Achieve strength, stamina, flexibility and coordination through Pilates

  • by

When it comes to exercise—particularly weight lifting—there’s one thing most women will agree on. They want the strength that comes from working out, but they don’t want to look like a linebacker. Unlike their male counterparts in the gym, women aren’t looking to bulk up. They’re looking for that know-it-when-you-see-it long, lean look.

The look of a dancer.

And that’s why you don’t often see professional dancers hanging out at the gym pumping iron. Instead, they’re doing something else entirely—Pilates.

A few months ago Mimi published a story about the Merriman Valley’s Tom Smith Studio, which specializes in true Pilates. That story received so much attention, she felt compelled to come back with more information about just what goes on there.

First, let’s meet owner Tom Smith, a full Professor of Dance at The University of Akron who enjoyed an astonishing career as a professional dancer. He performed on all the major stages of the world—including

Carnegie Hall and Lincoln Center—and danced on important stages such as the Paris Opera, Tivoli and the Berlin Opera. He’s a nationally renowned choreographer listed in the National Registry of Who’s Who for Dance.

But all that success aside, Tom is quick to admit that his greatest achievement was the opportunity to study under the celebrated Martha Graham.

“She was among the five people in the 20th century who fundamentally changed their art forever,” Tom explains. “Stravinsky in music. Picasso in art. Bertolt Brecht in acting; James Joyce in literature; and Martha Graham in dance. It was an incredible honor to be her student and friend.”

In fact, it was Martha who first suggested to Tom that he try Pilates after spraining his ankle during a rehearsal.

“Unlike traditional weight lifting—which works one muscle group at a time—Pilates works several muscle groups at the same time,” Tom says. “It builds strength, stamina, flexibility and dramatically enhances coordination.”
All traits, not coincidentally, that dancers need.

According to Tom, Pilates was first introduced by Joseph Pilates (pronounced pi LA teez) in 1919 to help rehabilitate and re-ambulate German soldiers who had been held in English prisons during WWI. “Pilates is about reforming the body,” he explains. “That’s why Pilates equipment includes the Reformer, a machine that combines straps, springs and a moving platform to maximize your workout.”

Tom adds that the proper use of authentic Pilates equipment can get results ten times faster than traditional Pilates floor exercises that rely on simple gravity for resistance. And unlike weight lifting, Pilates isn’t about building bulk. It’s about building the long, lean muscles that offer strength, stamina, flexibility and coordination.

And that comes from proper form.

“Performing exercises correctly creates optimum results,” Tom assures. “And we stand on top of you to ensure that you achieve perfect form. There are no mirrors in our studio. We guide your form every second of your workout.”

And to create leaner, longer muscles, you must work them dynamically. “The body is limited by anatomy and gravity so Pilates uses yoga and classical dance shapes in a dynamic fashion,” Tom instructs. “By balancing your body frame on the machines, muscle groups are activated in push and pull rhythms. Pilates strengthens the stomach while creating perfect spinal alignment. The arms, legs and head achieve a full range of motion.”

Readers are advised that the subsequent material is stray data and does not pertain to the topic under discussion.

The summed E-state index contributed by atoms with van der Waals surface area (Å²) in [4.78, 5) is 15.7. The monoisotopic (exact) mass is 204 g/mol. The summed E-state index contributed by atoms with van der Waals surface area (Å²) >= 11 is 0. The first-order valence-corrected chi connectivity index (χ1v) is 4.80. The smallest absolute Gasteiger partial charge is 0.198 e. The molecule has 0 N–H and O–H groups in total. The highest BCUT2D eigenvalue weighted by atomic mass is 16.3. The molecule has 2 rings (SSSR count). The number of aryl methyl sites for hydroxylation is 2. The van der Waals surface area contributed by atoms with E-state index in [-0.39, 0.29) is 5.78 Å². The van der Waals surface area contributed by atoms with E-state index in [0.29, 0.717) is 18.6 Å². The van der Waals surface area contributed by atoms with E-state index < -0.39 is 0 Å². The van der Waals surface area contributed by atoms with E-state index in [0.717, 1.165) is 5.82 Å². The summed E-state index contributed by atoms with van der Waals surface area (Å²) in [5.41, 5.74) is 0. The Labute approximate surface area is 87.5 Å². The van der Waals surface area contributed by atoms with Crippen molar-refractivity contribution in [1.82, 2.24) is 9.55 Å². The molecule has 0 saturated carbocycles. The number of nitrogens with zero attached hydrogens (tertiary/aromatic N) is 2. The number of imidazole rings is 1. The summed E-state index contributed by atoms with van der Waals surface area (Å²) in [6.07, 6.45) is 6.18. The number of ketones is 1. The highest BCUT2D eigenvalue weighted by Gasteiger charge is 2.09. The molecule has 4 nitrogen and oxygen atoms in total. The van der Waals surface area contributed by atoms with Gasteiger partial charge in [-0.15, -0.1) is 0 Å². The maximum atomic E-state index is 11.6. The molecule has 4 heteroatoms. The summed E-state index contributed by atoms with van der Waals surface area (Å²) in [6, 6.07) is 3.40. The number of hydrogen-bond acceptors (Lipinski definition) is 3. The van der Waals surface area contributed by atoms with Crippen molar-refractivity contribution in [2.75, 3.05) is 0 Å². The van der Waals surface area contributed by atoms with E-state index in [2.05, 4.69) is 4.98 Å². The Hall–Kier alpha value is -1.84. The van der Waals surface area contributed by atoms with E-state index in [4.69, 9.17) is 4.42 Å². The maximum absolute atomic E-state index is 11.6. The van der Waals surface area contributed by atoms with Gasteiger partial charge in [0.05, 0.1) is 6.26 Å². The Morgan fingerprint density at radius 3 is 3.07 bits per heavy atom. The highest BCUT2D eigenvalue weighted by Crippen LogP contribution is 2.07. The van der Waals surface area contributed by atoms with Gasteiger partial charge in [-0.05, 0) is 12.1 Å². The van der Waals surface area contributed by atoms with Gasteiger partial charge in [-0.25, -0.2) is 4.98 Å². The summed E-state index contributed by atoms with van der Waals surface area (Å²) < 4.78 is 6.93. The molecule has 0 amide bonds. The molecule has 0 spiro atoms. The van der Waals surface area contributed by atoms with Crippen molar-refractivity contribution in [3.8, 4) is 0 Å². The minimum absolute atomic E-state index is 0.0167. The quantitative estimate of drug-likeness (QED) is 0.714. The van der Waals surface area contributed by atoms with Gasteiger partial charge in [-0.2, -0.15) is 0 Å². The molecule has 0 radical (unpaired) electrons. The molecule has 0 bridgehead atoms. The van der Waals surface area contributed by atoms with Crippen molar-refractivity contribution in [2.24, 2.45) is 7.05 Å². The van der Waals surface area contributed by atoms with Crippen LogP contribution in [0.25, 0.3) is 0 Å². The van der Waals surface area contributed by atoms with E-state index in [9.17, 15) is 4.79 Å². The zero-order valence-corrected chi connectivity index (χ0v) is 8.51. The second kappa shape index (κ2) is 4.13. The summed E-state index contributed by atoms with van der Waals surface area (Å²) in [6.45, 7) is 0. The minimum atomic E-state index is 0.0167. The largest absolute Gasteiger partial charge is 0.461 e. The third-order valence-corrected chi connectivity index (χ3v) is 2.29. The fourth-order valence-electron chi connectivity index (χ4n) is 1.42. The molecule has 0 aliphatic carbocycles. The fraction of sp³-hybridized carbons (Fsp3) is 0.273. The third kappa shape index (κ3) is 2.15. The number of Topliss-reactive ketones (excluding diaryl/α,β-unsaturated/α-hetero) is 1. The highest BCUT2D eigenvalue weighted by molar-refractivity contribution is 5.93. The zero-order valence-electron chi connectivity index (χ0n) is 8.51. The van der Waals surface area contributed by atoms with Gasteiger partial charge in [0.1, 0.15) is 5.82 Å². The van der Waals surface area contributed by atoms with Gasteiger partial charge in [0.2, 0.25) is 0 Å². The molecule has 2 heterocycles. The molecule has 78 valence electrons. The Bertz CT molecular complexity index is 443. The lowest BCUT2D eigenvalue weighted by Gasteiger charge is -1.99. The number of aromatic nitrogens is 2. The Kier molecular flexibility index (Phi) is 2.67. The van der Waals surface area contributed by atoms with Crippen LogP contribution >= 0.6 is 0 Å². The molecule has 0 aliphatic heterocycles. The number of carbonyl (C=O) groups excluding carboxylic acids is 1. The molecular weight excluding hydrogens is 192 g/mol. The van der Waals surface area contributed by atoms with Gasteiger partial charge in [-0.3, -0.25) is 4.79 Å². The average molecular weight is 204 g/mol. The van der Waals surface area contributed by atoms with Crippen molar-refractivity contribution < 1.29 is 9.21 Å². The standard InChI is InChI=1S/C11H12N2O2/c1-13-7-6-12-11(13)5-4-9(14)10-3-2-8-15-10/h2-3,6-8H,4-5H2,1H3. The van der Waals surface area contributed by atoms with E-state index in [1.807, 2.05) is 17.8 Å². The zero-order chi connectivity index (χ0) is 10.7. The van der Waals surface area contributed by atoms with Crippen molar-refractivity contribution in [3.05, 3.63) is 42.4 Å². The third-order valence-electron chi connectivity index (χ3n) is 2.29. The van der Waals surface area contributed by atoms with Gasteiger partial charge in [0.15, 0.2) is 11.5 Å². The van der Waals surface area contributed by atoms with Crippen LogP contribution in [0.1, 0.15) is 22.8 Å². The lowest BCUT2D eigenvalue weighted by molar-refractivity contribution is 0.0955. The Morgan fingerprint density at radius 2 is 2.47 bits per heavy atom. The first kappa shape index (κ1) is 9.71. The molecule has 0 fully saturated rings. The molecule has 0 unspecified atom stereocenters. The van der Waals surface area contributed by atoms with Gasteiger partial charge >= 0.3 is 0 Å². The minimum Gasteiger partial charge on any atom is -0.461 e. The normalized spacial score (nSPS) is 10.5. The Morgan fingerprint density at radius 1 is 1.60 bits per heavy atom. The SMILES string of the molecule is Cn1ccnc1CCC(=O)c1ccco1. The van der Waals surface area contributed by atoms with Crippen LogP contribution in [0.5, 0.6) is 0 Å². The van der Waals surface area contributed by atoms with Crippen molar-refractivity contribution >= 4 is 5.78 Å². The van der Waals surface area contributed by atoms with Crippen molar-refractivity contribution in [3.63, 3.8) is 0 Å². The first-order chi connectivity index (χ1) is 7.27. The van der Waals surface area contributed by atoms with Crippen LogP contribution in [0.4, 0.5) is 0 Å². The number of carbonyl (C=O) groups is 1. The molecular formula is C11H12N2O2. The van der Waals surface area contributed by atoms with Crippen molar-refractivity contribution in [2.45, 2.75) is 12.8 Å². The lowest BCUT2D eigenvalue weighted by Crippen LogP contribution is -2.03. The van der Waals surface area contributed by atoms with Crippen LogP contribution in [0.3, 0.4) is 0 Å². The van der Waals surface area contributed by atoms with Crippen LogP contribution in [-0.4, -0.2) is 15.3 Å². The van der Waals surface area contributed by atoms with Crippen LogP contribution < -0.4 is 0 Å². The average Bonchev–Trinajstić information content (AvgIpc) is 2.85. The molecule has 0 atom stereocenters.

Practicing only 75 minutes, twice per week, typically results in better sleep, weight loss, pain reduction, and—well—that dancer look.

Although most of the clients who visit Tom’s studio are area women who want strength and flexibility without the bulk, sometimes his clients have a very specific agenda. “Earlier this year we worked with Miss Ohio Anna Melomud,” Tom says. “She asked us to help her prepare for the Miss Universe Pageant. Our goals were to help her walk better, stand more erect and walk with confidence.”

Yes, an impressive benefit of Pilates can be dramatically improved posture.

“We strengthen your core to create facility in your appendages,” Tom says. “And that helps achieve our overall goals of strength, stamina and flexibility.” In fact, one of Tom’s clients is an 86-year-old woman working to stand straighter, walk better and reduce pain in her upper and lower back. “The spine ossifies as we age,” Tom says. “But Joseph Pilates saw the spine as an appendage. And just like your arms and legs, it can be made more flexible. Imagine being able to move your spine like you did when you were a kid?”

So all this time we thought stiffness and soreness was an inevitable consequence of the aging process—and we were just plain wrong.

As a career dancer and professor, Tom knows the body. For example, he explains that ligaments attach bone to bone and tendons attach muscle to bone, and being aware of what each is capable of is crucial to achieving success. “There are things your body can do and things it cannot do,” Tom insists. “But Pilates can absolutely make your muscles leaner, longer and help you feel younger.”

As astonishing as it may sound, Tom says the number of people who exercise regularly and who see a benefit from it is the same percentage of the U.S. population that it was in the 1950s, in spite of everything we’ve learned about exercise and fitness since then. “People of all generations want to see results for their effort,” offers Tom. “That’s why Pilates appeals to people who are busy and goal-oriented. It’s designed to be fast, effective and more affordable than you may think. Two classes a week and you’ll see a tremendous difference.”

And, darling, you won’t look like a linebacker.

Leave a Reply

Your email address will not be published. Required fields are marked *